This Tribune article states the cemetery was formed in 1847, specifically for cholera victims. The first major cholera outbreak in Chicago occurred in 1849. By that time the City Cemetery was already in use for six years. See more about cholera and the City Cemetery, here.
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At the 100-year anniversary of Rosehill Cemetery, the Tribune presented a history consistent with the Andreas account and the other earlier newspaper articles, all of which counted the 12-acre Milliman Tract as the representation of the entire 57-acres of occupied City Cemetery grounds.

Chicago Daily Tribune, July 27, 1959
Shortly after its establishment, the city council voted Chicago out of the municipal cemetery business, and passed an ordinance for the removal of 3,000 burial lots from what now is Lincoln Park to Rosehill and several other private cemeteries.
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Other articles:

Chicago Tribune, October 29, 1976
There was once a municipal burying ground on the land now occupied by Lincoln Park. Many of Chicago's earliest residents were buried there only to have the remains exhumed and reinterred in Graceland, Rosehill, and other area cemeteries. One mausoleum and grave remain in Lincoln Park because the families of the deceased refused to have them moved.

The last sentence above, referring to the graves of Ira Couch and David Kennison, is false. See more about those men and their graves in their respective sections within this Web Site.

Chicago Tribune, June 18, 1978
In the 1850s, the south end of what is now Lincoln Park was the City Cemetery. When the graves were moved to turn the land into a park, Couch's tomb remained, apparently because of a "gentleman's agreement." with the park district board members. [See more accounts explaining the varying reasons the Couch Tomb remains in Lincoln Park, here.] When the Chicago Fire swept the heart of the city, it literally died in Lincoln Park. Stories of people taking refuge in opened graves, however, probably refer to the potter's field that was just south of Lincoln Park, as its bodies were moved later than those in the City Cemetery.

The potter's field was not located south of Lincoln Park. It was located on the eastern edge of the City Cemetery, all of which became Lincoln Park. Also, as reported at the time, the potter's field disinterments were completed in 1872. City Cemetery disinterments continued until the mid-1880s.

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The Internet has become a new source of information that is presented with equal authority to newspapers.

The Encyclopedia of Chicago's online entry of the history of Chicago cemeteries misrepresents the size of the City Cemetery grounds, saying the grounds covered 60 acres before the addition of the 12-acre Milliman Tract. My research showed that the City Cemetery covered a total of 57 acres, including the Milliman Tract. Also, the same entry establishes the Jewish Cemetery tract as covering a 6/7-acre area, when the Jewish Cemetery plat and history indicates it was a 9/10-acre parcel.

Further clouding my trust in the remaining presented facts, the Encyclopedia of Chicago's Cemeteries section misspells Milliman as Milleman, throughout.

On the Chicago Park District's online entry of the history of Lincoln Park, it says: Lincoln Park began as a small public cemetery on the northernmost boundary of Chicago where victims of cholera and small pox were buried in shallow lakeside graves. Aware of the public health threat, citizens began demanding the cemetery's conversion to parkland in the 1850s.

Focusing on the sanitary and health issues, the origin of the cemetery is confusingly ambiguous. Cholera and small pox victims were buried in the City Cemetery potter's field, located on the eastern edge of the cemetery, but disease victims were also buried throughout the cemetery grounds. Also, it was not merely for sanitary and health reasons that the cemetery grounds eventually became obliterated and then incorporated into Lincoln Park. See the Contributing Factors in Moving the Cemetery section of this Hidden Truths project.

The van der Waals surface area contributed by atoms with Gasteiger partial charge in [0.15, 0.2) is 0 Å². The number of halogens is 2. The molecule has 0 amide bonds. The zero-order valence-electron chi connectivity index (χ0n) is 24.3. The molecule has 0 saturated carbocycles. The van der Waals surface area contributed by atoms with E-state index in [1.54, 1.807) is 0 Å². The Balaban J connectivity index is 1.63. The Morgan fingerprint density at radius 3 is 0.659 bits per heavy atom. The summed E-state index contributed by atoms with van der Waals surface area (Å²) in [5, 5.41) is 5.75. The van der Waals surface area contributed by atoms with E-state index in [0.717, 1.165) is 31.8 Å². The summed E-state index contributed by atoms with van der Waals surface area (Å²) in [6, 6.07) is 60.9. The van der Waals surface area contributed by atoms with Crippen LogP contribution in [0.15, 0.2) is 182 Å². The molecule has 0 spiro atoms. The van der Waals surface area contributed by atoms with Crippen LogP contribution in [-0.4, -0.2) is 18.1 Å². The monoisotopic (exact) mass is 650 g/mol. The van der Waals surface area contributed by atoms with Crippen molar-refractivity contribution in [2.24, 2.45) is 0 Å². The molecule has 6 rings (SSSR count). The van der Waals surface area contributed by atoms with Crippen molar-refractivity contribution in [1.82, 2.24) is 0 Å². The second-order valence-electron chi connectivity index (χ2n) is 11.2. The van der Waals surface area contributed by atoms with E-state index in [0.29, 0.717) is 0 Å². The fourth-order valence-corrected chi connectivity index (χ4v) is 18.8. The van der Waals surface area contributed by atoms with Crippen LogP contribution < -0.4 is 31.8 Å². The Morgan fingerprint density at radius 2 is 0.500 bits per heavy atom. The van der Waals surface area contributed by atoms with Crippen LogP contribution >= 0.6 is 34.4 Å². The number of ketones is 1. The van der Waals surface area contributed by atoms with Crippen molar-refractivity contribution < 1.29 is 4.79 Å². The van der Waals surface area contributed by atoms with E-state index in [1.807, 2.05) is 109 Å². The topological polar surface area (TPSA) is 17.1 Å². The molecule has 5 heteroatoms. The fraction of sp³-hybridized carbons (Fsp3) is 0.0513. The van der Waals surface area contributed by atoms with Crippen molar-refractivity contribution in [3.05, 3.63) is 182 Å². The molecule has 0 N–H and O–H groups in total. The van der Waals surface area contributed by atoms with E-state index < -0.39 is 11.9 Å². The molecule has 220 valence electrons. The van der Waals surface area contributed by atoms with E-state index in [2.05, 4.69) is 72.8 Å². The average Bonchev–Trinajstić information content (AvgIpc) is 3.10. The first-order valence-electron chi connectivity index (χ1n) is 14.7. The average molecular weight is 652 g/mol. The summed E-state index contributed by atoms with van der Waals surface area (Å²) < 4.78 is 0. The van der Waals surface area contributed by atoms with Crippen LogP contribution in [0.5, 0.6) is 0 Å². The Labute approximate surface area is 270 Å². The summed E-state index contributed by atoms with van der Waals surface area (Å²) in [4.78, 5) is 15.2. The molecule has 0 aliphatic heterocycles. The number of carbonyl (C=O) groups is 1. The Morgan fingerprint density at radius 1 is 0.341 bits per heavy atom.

According to the Wikipedia entry on the history of Lincoln Park, "In 1864, the city council decided to turn the 120 acre cemetery into a park. Permission was received from all descendants to move graves with one major exception. The Couch family, who owned a small mausoleum in the cemetery, refused to give their permission. To this day, the Couch mausoleum can still be seen, standing amidst trees, behind the Chicago History Museum. . . . Another large and important group of graves relocated from the site of today's Lincoln Park was that of approximately 6,000 Confederate prisoners-of-war who died at Camp Douglas."

Contrary to the Wikipedia article, the City Cemetery did not occupy one hundred and twenty acres, descendents did not give permission to remove graves (they handled the arrangement themselves), and 6,000 Confederate prisoners were not buried in the cemetery. See the Potter's Field section of this Hidden Truths project for information about the 3,000 Confederate soldiers who were presumed to have been buried in the potter's field.

The Early Chicago Web Site, in its treatment of early cemeteries, states, "In 1842, the city fathers established a new municipal burial ground on a tract of land now roughly bounded by North Avenue, LaSalle, Wisconsin, and State streets; in 1866 just after the Civil War ended, a lawsuit closed this cemetery, necessitating the removal of bodies and monuments, and the acreage became the southern portion of Lake Park, later renamed Lincoln Park."

The cemetery was more accurately bounded on the west by Green Bay Road, today's Clark Street, not LaSalle Street. Also, this Early Chicago entry implies the Milliman Tract lawsuit closed the cemetery. The cemetery was closed as a result of a myriad of reasons, as evidenced by the Contributing Factors in Moving the Cemetery section, here.

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The page of text presented to the left, is not directly related to the Chicago City Cemetery. But like the litany of transcribed errors, above, it shows how history can be passed down inaccurately through the ages.

The passage is reproduced from page 337 of the book, Chicago Antiquities: Comprising Original Items and Relations, Letters, Extracts, and Notes. Pertaining to Early Chicago; Embellished with Views, Portraits, Autographs, Etc.,by Henry H. Hurlbut, Chicago: Printed for the Author, 1881.


The subsequent ninety-seven pages of the 673-page volume details errors in books, newspapers, and other published sources, relating to the early history of Chicago.
Pamela Bannos © 2014